- Share this article on Facebook
- Share this article on Twitter
- Share this article on Email
- Show additional share options
- Share this article on Print
- Share this article on Comment
- Share this article on Whatsapp
- Share this article on Linkedin
- Share this article on Reddit
- Share this article on Pinit
- Share this article on Tumblr
Prior to donning a thong as Magic Mike, a 25-year-old Channing Tatum helped launch a different film franchise about a guy who feels the rhythm.
The star and producer of Magic Mike’s Last Dance — due out from Warner Bros. on Feb. 10 and the threequel to 2012’s Magic Mike, which was loosely based on Tatum’s own experiences as a stripper — had a few bit parts under his belt when he was cast as the male lead in 2006’s Step Up. Anne Fletcher’s directorial debut focused on troublemaking teen Tyler (Tatum), who is caught vandalizing a tony performing arts school and enlisted to help dance student Nora, played by Jenna Dewan, with her senior recital. Erik Feig, head of production at Summit Entertainment, met with writer Duane Adler (Save the Last Dance) and pitched a loose idea about a high school for aspiring performers.
“I watched Fame because we wanted to do something in that world,” Adler tells THR. “I went back to Erik and said, ‘What if we had a kid who was forced to go, and he didn’t want to be there?’ ”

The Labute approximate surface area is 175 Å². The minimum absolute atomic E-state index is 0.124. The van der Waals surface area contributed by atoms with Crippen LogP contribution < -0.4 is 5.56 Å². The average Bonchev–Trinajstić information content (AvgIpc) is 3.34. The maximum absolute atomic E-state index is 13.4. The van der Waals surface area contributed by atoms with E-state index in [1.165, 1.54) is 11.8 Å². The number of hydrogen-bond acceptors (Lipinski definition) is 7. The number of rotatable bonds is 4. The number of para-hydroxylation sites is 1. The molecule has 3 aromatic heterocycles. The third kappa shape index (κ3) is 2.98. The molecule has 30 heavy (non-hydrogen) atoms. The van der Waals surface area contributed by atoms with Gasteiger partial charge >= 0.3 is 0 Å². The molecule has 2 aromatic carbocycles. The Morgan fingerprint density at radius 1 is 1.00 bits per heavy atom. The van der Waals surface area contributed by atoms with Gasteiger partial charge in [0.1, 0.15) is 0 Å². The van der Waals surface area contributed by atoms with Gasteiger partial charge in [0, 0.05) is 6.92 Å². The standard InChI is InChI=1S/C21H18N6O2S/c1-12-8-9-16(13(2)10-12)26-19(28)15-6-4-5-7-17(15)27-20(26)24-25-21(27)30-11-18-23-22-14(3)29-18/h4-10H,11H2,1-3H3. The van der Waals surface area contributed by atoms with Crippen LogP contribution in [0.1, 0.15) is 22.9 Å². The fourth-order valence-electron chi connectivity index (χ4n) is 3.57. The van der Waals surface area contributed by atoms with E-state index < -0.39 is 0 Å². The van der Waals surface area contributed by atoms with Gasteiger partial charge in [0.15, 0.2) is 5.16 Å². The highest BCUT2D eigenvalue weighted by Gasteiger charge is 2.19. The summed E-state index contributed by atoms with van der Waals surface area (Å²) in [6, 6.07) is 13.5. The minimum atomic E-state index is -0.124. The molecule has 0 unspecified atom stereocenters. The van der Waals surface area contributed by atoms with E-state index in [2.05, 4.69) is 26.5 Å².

Peter Kiernan, Tatum’s longtime manager, says that landing this film felt like “the big break” for the actor, who hadn’t expected his dancing ability to fuel Hollywood roles.
Although other actresses were in the mix to play Nora, it went to Dewan, whose on-set introduction to Tatum led to them tying the knot in 2009. Editor Nancy Richardson recalls her assistant’s concerns about dailies for kissing scenes that seemed distractingly romantic.
“Both Channing and Jenna were blowing the takes, laughing in the middle of takes — they were clearly falling in love,” Richardson says. “It was just so cute.” (The pair, who share a daughter, divorced in 2019.)
Disney released the film Aug. 11, 2006, and while THR’s review deemed the movie predictable, it highlighted Tatum as “reasonably charismatic and highly physical.” Step Up collected $114 million worldwide ($165 million today) and spawned four sequels plus a TV series and planned live show eyeing a 2024 launch.
Although neither he nor Dewan starred in the follow-ups, Tatum left a lasting impression. Says Richardson, “He was really something special.”
This story first appeared in the Feb. 8 issue of The Hollywood Reporter magazine. Click here to subscribe.
Sign up for THR news straight to your inbox every day
More from The Hollywood Reporter
Florence Pugh Says She Chopped Off Her Own Hair for ‘A Good Person’: “Found it Really Liberating”
Zachary Levi Says He Doesn’t Blame Dwayne Johnson for the Nixed Post-Credits Scene in ‘Shazam! Fury of the Gods’
Jeff Goldblum Confirms Role in ‘Wicked’ Movie Musical, Talks “Very Good” Witches Cynthia Erivo, Ariana Grande
How a ‘Pooh’ Slasher Flick May Have Tipped Hong Kong Towards Greater Beijing Censorship